Examining the relationship between lifetime stressful life events and the onset of major depression in Chinese women.
Tao M., Li Y., Xie D., Wang Z., Qiu J., Wu W., Sun J., Wang Z., Tao D., Zhao H., Tian T., Zhang J., Gao C., Niu Q., Li Q., Liu S., Liu J., Zhang Y., He Q., Rong H., Gan Z., Li J., Chen X., Pan J., Li Y., Cui Y., Han W., Ma H., Xie S., Jin G., Li L., Zhang R., Tan Q., Zhang J., Guan J., Shi S., Chen Y., Kendler KS., Flint J., Gao J.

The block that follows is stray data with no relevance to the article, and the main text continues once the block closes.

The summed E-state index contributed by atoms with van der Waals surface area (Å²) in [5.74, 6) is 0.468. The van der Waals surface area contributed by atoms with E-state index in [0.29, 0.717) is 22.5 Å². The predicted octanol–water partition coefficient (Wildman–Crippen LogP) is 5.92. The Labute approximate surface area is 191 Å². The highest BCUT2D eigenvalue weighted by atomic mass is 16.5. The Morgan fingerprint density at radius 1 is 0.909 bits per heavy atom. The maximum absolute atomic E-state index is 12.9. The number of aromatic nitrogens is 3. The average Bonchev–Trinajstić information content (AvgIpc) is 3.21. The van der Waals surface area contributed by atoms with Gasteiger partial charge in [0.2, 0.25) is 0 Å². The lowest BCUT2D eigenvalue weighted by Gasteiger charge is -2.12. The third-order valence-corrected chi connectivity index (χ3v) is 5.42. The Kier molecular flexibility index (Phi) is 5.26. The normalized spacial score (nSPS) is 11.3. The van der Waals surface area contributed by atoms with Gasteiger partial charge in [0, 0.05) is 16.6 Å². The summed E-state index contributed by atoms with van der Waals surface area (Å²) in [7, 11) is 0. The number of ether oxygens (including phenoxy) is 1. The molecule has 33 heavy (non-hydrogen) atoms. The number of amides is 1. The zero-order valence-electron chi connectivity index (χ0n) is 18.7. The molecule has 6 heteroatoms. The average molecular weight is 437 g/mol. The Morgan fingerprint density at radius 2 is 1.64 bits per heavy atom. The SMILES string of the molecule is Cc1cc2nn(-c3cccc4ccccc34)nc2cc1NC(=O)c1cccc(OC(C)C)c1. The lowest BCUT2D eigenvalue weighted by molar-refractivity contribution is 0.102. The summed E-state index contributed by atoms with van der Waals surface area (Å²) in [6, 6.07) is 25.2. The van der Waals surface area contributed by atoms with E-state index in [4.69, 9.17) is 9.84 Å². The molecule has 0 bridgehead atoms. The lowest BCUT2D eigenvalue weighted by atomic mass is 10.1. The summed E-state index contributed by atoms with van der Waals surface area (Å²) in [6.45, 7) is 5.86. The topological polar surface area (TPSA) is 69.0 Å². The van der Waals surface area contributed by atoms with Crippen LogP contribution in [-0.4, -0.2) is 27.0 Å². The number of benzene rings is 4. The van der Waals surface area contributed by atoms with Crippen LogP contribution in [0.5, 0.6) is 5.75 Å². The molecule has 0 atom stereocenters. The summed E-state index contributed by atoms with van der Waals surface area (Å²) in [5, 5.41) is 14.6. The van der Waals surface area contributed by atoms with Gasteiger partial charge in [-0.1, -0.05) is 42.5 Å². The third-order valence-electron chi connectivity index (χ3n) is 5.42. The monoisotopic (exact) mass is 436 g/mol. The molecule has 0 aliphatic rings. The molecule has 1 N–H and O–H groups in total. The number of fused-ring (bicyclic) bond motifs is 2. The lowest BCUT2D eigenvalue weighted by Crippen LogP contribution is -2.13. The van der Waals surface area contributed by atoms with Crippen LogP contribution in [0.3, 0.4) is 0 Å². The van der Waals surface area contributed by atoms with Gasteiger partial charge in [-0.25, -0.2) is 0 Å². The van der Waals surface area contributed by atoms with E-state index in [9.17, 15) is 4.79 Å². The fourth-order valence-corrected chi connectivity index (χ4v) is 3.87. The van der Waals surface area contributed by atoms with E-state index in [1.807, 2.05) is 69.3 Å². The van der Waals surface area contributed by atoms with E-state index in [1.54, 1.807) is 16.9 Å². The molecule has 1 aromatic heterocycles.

BACKGROUND: In European and US studies, patients with major depressive disorder (MDD) report more stressful life events (SLEs) than controls, but this relationship has rarely been studied in Chinese populations. METHODS: Sixteen lifetime SLEs were assessed at interview in two groups of Han Chinese women: 1970 clinically ascertained with recurrent MDD and 2597 matched controls. Diagnostic and other risk factor information was assessed at personal interview. Odds ratios (ORs) were calculated by logistic regression. RESULTS: 60% of controls and 72% of cases reported at least one lifetime SLE. Fourteen of the sixteen SLEs occurred significantly more frequently in those with MDD (median odds ratio of 1.6). The three SLEs most strongly associated with risk for MDD (OR>3.0) preceded the onset of MDD the majority of the time: rape (82%), physical abuse (100%) and serious neglect (99%). LIMITATIONS: Our results may apply to females only. SLEs were rated retrospectively and are subject to biases in recollection. We did not assess contextual information for each life event. CONCLUSIONS: More severe SLEs are more strongly associated with MDD. These results support the involvement of psychosocial adversity in the etiology of MDD in China.